By Tim Leeds
The sponsor of Senate Bill 3 is unhappy with the Montana Department of Transportation's interpretation of his legislation to widen U.S. Highway 2 to four lanes, and has sent a letter to Gov. Judy Martz and the Montana Highway Commission telling them so.
"They keep throwing curve balls at us and making the highway close to an impossibility," state Sen. Sam Kitzenberg, R-Glasgow, said this week. He said the Legislative Revenue and Transportation Interim Committee's interpretation of SB3, which the committee issued to guide MDT, effectively kills the bill.
Lisa Vander Heiden, MDT public information officer, said the department is not working to circumvent the bill, and will begin the project once Congress appropriates money for it.
"What the question has been all along is what the bill means, and we needed some interpretation from the committee," she added.
The bill directs MDT to construct a four-lane highway generally along the present route of U.S. Highway 2 but says it cannot use any state money for the project or use federal money if doing so would jeopardize any other road projects in Montana. That essentially means the road won't be widened until the U.S. Congress appropriates money earmarked for the project.
Kitzenberg said MDT director Dave Galt and Great Falls district administrator Mick Johnson came to a meeting of the Havre City Council on Sept. 10 and voiced skepticism about the benefits of widening Highway 2 to four lanes. The council approved supporting SB 3 at that meeting, and passed a resolution stating so on Oct. 1.
Kitzenberg said Galt and Johnson used scare tactics with the Havre City Council. "(Johnson) started out saying, I can't do this, I can't do that,'" he said. " Why is an engineer debating the plan after it's been passed?"
Johnson said he wanted to present both sides of the issue to the council. He can build the four-lane, and he can build a safe two-lane, he added.
"I frankly think (the City Council) made the right decision," Johnson said. "They have to support the four-lane."
At a meeting of the Legislature's Revenue and Transportation Interim Committee in Helena later, Kitzenberg said, Galt, deputy director Jim Currie and Pat Saindon, administrator of MDT's Rail, Transit and Planning Division, convinced the committee to draft an interpretation of SB3 similar to MDT's interpretation.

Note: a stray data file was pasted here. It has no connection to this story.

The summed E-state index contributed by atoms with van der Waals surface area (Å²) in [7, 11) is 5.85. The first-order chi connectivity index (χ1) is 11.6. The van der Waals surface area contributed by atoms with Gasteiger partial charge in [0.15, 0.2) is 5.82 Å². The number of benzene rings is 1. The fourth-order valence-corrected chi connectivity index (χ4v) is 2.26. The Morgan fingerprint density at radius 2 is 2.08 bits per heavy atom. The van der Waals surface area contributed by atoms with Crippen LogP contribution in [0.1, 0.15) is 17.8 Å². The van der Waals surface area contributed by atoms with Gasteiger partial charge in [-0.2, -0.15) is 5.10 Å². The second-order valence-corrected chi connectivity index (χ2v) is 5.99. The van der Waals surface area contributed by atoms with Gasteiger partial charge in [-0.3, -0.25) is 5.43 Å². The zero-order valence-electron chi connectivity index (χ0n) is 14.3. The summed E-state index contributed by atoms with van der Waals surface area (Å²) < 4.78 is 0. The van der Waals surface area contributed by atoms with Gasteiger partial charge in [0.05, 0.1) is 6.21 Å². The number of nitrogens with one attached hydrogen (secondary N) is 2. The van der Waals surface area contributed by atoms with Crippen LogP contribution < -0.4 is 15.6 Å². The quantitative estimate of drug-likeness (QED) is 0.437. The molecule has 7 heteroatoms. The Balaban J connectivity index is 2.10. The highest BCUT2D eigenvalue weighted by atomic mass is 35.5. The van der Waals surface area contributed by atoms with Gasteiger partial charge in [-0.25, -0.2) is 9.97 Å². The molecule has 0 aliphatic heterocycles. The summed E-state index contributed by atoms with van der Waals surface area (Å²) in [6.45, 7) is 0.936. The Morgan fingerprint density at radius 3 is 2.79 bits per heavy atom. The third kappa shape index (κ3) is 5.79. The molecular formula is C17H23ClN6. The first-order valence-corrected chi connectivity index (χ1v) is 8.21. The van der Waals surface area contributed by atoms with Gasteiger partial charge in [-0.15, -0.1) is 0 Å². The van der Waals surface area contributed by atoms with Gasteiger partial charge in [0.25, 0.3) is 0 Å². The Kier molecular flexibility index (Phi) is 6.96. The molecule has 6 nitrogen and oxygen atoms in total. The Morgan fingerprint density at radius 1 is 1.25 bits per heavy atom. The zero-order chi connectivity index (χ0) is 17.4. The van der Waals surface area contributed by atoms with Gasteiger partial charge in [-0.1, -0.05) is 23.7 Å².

Kitzenberg had told the state Highway Commission on Aug. 1 that that interpretation was unacceptable. The commission asked Kitzenberg and Galt to work out a compromise. Kitzenberg said he thought they were doing that before the department appeared before the interim legislative committee on Sept. 13-14.
Kitzenberg said he wasn't notified of MDT's meeting with the interim committee.
"I think it's dirty pool," he said. " Does an agency have the right to come in without notifying all parties, especially without notifying the author of the bill? (It) wasn't announced on the agenda, the author of the bill was not notified, they didn't have both sides."
Kitzenberg's letter to Martz and the Highway Commission states that MDT has bypassed the voices of citizens on the Hi-Line by taking the issue to the committee without telling him.
Galt said the chair of the committee, Rep. Ron Erickson, D-Missoula, brought up the issue and appointed a subcommittee to draft an interpretation on Sept. 13. Galt provided them with information, including all public information MDT had and all correspondence it had with Kitzenberg on the subject, he said.
Kitzenberg said two provisions in the committee's interpretation allow MDT to circumvent funding for the highway four-lane project. One provision states that if the MDT doesn't receive enough funds to complete projects to widen Highway 2, the money may be used to expand bridge projects to accommodate a four-lane highway. Another states that unless enough money is received to complete the "entire" four-lane project, future projects will be planned according to existing MDT guidelines.
Kitzenberg said he thinks those provisions allow MDT to take money appropriated for widening U.S. 2 and use it for other projects. The provisions could be interpreted to mean that Congress has to appropriate enough money to widen all of Highway 2 before MDT will start work, he added.
Galt said that's not the case. The language about the "entire" project refers to specific, defined projects on Highway 2, he said. He added that MDT has to designate a use for money that's been appropriated if it's not enough to complete a project or face the possibility of having to return it to the federal government.
"If you get a million dollars, the question is what do you use it for, what do you do with it," Galt said. "You don't want to send it back."
Lee Heiman, legislative attorney for the interim committee, said the provisions about adequate funding were put in the interpretation to keep piecemeal work from being done on the highway.
"If they don't get enough money to build a project then the money shouldn't be used for 200 yards of four-lane road," he said.
Heiman added that the interpretation from the committee is just guidance, and SB3 itself is the regulating factor for widening U.S. 2.
"The law itself binds everybody," he said.
MDT will follow congressional orders for how to use money appropriated to widen Highway 2, Vander Heiden said.
"Whatever they give us for guidelines is what we will do," she said.
Vander Heiden added that the department is working with the Montana congressional delegation to get money to convert Highway 2 to a four-lane.
"If we get the money and Congress wants us to do it, we will do it," she said.